# Program construction question

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Hi all, I've been coding a game for a little while now in a largely trial and error method trying to learn as I go along. As of now I am kind of working on two different paths. One is just working my way through graphics tutorials and trying to get a handle on various graphical topics (I am a complete n00b at graphics). Secondly I've been writing a lot of the real game logic with a simple text based interface which I plan on replacing with a graphical one when I feel confident enough to do that. I ran into a problem with on particular class method though, in trying to keep my interface and implementation separate. It seems like a real simple problem to solve (and I apologize in advance if I'm just missing something obvious) but what happens when I need the interface (either text or graphical) to report something several times in the midst of a given class method? Specifically I have an attack method which takes a target and then the attacker and the target exchange blows based on a few dice rolls and so on. I want the interface to report the results of each blow (hit, miss, or whatever) even though several blows are carried out, via a simple loop, each time the method is invoked. Thanks in advance for any help anyone can give, and again, my apologies if I'm missing something obvious. -pleth

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Quote:
 what happens when I need the interface (either text or graphical) to report something several times in the midst of a given class method?

You have a design flaw.

The interface for computing damage shouldn't perform I/O -- that is, it shouldn't report anything via the screen or whatever. It should simply return the damage. The higher-level subsystem -- the one that told the damage calculation subsystem to do its work -- should be the one reporting the results somehow. In some cases, in fact, the result of the calculation should bubble up a couple levels before it finally reaches the system that displays things.

I realize this is fairly abstract, but so was your question. I can illustrate more concretely if you provide an example of what your various subsystems look like right now.

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I'm sitting in a lab right now, but I'll attempt to sum up what I'm asking with some pseudo-code:

Here is the method in question, it is a member of the Monster Class:

void attack(monster target)
{
int one = numAttacks, two = target.getNumAttacks();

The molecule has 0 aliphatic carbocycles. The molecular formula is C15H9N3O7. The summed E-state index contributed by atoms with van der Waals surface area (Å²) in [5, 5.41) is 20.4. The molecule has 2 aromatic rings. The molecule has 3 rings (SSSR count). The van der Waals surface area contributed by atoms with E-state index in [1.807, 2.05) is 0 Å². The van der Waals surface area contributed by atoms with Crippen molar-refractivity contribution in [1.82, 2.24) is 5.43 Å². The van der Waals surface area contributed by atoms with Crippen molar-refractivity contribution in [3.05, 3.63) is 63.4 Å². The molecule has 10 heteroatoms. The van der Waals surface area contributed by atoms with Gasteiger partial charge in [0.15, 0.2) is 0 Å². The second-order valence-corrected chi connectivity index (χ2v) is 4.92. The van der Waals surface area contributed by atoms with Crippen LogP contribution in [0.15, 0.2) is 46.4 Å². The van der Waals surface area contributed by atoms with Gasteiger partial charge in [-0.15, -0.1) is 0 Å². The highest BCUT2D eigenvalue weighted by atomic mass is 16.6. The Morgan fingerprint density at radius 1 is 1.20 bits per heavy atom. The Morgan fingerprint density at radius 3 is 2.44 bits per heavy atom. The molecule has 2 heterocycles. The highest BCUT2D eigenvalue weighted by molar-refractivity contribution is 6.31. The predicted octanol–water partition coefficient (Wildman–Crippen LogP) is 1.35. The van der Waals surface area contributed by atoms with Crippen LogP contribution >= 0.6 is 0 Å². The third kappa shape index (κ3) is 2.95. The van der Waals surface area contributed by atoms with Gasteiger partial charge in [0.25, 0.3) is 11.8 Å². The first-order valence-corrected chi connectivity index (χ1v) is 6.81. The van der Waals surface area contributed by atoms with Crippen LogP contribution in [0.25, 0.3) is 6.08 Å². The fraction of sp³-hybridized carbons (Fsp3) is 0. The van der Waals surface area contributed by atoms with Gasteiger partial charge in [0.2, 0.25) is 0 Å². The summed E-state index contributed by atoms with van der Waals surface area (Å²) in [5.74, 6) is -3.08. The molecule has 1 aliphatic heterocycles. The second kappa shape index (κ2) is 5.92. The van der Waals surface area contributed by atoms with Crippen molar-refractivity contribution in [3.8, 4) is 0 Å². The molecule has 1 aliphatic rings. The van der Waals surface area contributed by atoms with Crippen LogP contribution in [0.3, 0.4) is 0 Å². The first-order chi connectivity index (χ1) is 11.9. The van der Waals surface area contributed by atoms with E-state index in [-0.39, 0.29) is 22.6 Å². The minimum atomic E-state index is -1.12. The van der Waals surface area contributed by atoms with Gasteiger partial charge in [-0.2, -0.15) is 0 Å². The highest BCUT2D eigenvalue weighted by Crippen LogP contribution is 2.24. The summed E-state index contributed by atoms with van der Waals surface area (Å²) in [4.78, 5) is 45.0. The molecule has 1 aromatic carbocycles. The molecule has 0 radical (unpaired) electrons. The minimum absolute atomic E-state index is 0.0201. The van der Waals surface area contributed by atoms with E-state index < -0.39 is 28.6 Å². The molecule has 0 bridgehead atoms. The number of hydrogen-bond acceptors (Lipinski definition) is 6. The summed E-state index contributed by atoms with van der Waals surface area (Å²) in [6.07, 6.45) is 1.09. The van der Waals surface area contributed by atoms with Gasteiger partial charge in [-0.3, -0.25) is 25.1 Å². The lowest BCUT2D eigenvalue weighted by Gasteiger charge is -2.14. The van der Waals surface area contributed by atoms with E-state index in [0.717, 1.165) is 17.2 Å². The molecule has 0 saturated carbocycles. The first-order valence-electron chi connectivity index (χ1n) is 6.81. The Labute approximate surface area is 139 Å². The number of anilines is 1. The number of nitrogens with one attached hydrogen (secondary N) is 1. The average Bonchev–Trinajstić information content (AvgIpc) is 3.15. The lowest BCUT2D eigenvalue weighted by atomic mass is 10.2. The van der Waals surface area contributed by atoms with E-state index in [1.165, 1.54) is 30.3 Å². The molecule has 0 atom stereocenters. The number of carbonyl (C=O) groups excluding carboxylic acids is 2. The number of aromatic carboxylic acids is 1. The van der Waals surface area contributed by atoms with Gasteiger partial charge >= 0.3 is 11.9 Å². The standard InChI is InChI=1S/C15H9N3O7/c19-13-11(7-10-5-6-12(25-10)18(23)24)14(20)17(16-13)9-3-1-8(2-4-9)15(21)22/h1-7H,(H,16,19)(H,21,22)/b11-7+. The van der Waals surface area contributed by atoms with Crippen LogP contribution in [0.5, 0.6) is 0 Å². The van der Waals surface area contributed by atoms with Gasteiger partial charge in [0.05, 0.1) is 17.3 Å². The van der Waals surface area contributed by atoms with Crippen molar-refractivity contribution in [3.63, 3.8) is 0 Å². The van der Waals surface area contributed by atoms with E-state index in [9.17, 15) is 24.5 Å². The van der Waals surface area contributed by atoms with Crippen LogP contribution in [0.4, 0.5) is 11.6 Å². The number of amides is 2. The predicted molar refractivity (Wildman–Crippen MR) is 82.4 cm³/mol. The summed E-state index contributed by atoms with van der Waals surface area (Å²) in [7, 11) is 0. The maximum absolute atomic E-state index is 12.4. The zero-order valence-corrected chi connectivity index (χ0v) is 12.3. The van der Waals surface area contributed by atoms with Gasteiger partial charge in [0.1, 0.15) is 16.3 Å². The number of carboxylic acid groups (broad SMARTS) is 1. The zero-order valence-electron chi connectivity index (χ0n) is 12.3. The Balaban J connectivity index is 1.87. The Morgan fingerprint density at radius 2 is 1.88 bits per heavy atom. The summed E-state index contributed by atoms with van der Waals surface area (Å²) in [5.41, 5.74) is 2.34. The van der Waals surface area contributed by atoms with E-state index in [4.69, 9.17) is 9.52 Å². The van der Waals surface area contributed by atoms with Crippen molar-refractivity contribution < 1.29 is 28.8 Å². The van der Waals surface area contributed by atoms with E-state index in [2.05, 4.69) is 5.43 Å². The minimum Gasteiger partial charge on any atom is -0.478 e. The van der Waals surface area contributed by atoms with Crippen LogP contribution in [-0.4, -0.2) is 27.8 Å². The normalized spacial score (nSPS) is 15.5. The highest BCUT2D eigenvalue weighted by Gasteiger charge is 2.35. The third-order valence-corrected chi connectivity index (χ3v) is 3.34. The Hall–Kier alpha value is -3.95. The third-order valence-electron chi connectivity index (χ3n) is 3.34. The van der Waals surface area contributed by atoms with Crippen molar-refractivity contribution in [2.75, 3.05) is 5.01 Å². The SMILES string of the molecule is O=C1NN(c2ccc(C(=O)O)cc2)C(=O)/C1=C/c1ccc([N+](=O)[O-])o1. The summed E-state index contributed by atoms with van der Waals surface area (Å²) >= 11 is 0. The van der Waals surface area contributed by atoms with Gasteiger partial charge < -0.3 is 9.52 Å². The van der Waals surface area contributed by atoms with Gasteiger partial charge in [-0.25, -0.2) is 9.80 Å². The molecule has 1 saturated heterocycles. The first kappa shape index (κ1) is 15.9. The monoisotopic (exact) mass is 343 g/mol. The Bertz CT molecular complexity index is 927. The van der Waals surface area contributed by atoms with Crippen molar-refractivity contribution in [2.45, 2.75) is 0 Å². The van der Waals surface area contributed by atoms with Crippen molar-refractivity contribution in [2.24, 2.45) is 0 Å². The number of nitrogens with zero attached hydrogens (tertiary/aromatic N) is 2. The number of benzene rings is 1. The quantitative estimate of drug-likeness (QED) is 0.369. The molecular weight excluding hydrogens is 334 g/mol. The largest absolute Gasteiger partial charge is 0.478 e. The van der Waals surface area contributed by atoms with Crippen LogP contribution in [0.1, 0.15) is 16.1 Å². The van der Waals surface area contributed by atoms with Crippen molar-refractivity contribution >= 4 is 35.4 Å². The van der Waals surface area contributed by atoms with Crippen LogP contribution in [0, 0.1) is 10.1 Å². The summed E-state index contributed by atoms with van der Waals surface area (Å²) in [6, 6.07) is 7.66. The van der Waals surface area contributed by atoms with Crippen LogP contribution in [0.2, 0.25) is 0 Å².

while (one > 0 or two > 0)
{
//a few ifs resulting in the two monsters exchanging blows as long as
//one or the other has blows left and decrementing one and two each time.
//I'd like to be able to report the results of what just happened each time
//through the loop.
}
}

Now what I think is making this difficult for me is that this is not a case of merely trading damage in real time. This is a turn based game I'm talking about and each monster gets a constant number of strikes each time it attacks. Therefore each monster has a member variable which determines how many times it will attack. This is why it made sense to me to include the attack method as a member rather than an independant function (what does a monster do? It attacks.)

Now I guess what I could do is have main or whatever merely retrieve the number of attacks from each participant in the fight prior to running the loop and then actually putting the loop in the I/O part of the program, thereby allowing me to report results after each pass through the loop. But isn't that more of a workaround than a real solution?

-pleth

(is there a simple tutorial on this site on how to make those code boxes within a post? I looked around breifly but didn't see anything readily apparent).

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It sounds like you need to pull the attacking apart into subfunctions, or perhaps have the method return a "damage report" structure that contains the results of the combined attack (blows traded, etc) like this:

DamageReport Monster::Attack(Monster &other){  DamageReport result;  ...  return (result);}

A higher-level system can display the results based on the return value.
If you want more interactivity, consider looking into callbacks.

You can edit my post to see how I put the code box in. Larger blocks of code are done the same way, with "source" tags instead of "code" tags.

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